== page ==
am developing an unhealthy fascination with really like gin. The maraschino (I used Luxardo brand) liqueur was a little difficult to find, but I eventually found it at Spec’s. This was okay, but it didn’t dazzle me, in fact, I didn’t even finish it. I’m discovering that, for me, gin isn’t meant to be sweet. I like it with really good quality olives as a salty, savory drink and haven’t really found a sweet gin cocktail that I like yet. This cocktail may be enough to finally convince me to stop trying. If, however, you like gin and you like sweet drinks, this might be just the thing for you. I did find the history of the drink interesting (click recipe link to read it); it’s hard to imagine this drink as a martini precursor/namesake (since, in my opinion, the martini is vastly superior), but interesting, nonetheless.
Before my brother and sis-in-law’s baby shower, we had my brother and sister-in-law over for dinner one night and printed out a bunch of “mocktail” recipes, got a bunch of different juices and ingredients and had a great big taste test. The kids had friends over that night, so everybody got to join in the taste-testing fun. I wanted the Mom-to-be (and any other non-dipsomaniacs) to have something tasty and fun to drink (without alcohol, of course), so I let her choose which one she liked best. She ended up choosing this drink, which we served at the party (it requires a bit of prep, but can easily be made up ahead of time, so is great for a party, just add the seltzer at the last minute), but there were lots of others that we didn’t end up trying on our “taste test” night that I’ve had (set aside in my ever-expanding “Make Soon” folder) ever since. I decided to make this one for the kids tonight, in part to assuage my guilt at turning down Boy’s incessant after-school Jamba Juice requests*.
So, anyway…we decided to try The Placebo mocktail tonight, as a special treat for Boy. The kids LOVED this and it was pretty easy. The only hitch is that you have to have the Monin Granny Smith apple syrup on hand; I don’t really think there’s a substitute (except possibly another flavor – orange? pomegranate? of Monin syrup). There are lots of restaurant supply places and larger grocery stores that carry the Monin syrups, so you might be able to pick it up, depending upon where you live (don’t know if you can get it in Korea, Trish, but I’ll send you some if you want), but I ordered it (in preparation for the taste test) online.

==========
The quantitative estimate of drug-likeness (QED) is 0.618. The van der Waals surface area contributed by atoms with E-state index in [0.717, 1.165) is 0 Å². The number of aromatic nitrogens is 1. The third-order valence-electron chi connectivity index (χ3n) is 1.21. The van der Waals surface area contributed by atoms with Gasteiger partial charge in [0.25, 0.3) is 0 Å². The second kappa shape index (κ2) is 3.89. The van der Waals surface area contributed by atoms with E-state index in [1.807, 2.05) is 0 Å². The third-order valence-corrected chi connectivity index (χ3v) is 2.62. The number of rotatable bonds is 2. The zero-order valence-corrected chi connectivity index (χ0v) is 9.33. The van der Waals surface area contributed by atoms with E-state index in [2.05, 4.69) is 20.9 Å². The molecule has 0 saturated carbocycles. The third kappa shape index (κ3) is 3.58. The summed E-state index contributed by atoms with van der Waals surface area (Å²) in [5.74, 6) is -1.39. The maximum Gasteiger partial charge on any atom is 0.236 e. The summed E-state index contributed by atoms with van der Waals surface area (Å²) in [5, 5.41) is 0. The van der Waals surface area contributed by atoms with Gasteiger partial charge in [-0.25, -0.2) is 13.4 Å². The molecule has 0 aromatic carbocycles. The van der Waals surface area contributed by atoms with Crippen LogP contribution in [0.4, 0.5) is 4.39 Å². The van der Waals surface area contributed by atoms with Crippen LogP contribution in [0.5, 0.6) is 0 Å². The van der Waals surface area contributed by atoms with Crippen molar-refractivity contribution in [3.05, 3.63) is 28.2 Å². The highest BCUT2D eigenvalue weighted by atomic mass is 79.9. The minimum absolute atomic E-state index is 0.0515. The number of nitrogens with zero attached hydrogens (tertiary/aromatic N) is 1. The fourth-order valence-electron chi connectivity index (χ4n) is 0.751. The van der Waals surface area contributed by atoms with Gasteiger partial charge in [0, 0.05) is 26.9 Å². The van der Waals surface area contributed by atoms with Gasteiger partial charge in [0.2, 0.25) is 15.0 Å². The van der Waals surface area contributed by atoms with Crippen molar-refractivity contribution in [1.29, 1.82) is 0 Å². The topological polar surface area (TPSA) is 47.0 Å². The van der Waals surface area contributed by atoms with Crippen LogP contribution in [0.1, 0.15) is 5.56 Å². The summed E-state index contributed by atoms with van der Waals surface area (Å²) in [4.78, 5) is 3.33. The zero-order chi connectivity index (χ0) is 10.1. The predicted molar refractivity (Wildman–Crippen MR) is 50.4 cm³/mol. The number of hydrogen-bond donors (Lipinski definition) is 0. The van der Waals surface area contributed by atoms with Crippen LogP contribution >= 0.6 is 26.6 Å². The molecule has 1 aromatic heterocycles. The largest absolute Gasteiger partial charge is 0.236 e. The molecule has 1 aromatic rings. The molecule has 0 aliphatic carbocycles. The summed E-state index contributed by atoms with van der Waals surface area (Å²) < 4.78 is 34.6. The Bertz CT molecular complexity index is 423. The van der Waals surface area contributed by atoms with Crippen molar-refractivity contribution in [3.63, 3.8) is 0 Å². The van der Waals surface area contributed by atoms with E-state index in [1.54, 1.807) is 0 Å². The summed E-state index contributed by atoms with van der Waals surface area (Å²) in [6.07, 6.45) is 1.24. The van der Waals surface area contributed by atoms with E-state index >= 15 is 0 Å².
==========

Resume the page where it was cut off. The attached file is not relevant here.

* It’s not that I really have anything personal against Jamba Juice, but there are a few things that bug me about the place:
1) The smallest size drink that they offer is 16 ounces. That’s just ridiculous. No one should be drinking that much super-sweetened juice/yogurt/whatever in one sitting. If you do, it should count for a meal, in my opinion. C’mon…couldn’t you offer an 8 ounce size for kids or people with smaller appetites? My kids never finish a whole one (not that I would want them to!), but I feel so guilty asking them (as I do sometimes) to agree on a single flavor, so that they can split one. It’s not the money that I mind so much when I buy two whole ones, but it just seems so wasteful to buy two whole drinks, knowing that each of them will only be half-consumed.
2) Styrofoam cups? Really? It’s 2009, folks. I know that “styrofoam keeps them colder”, etc, but if you are drinking it in a timely fashion, you can drink it out of a paper or recyclable plastic cup and it will stay cold enough for plenty of time…
3) I can make my kids a smoothie at home (I *always* have plenty of frozen fruit, juice, milk, yogurt, etc. on hand) in minutes, with better (and organic) ingredients, for MUCH cheaper, with a washable glass. Just kinda irks me to buy it, knowing that I have ripe bananas (individually wrapped, thankyouverymuch) in my freezer at home.
Hmmm…in reading this, maybe I *do* have something personal against Jamba Juice…but, the kids love it and so I sometimes cave…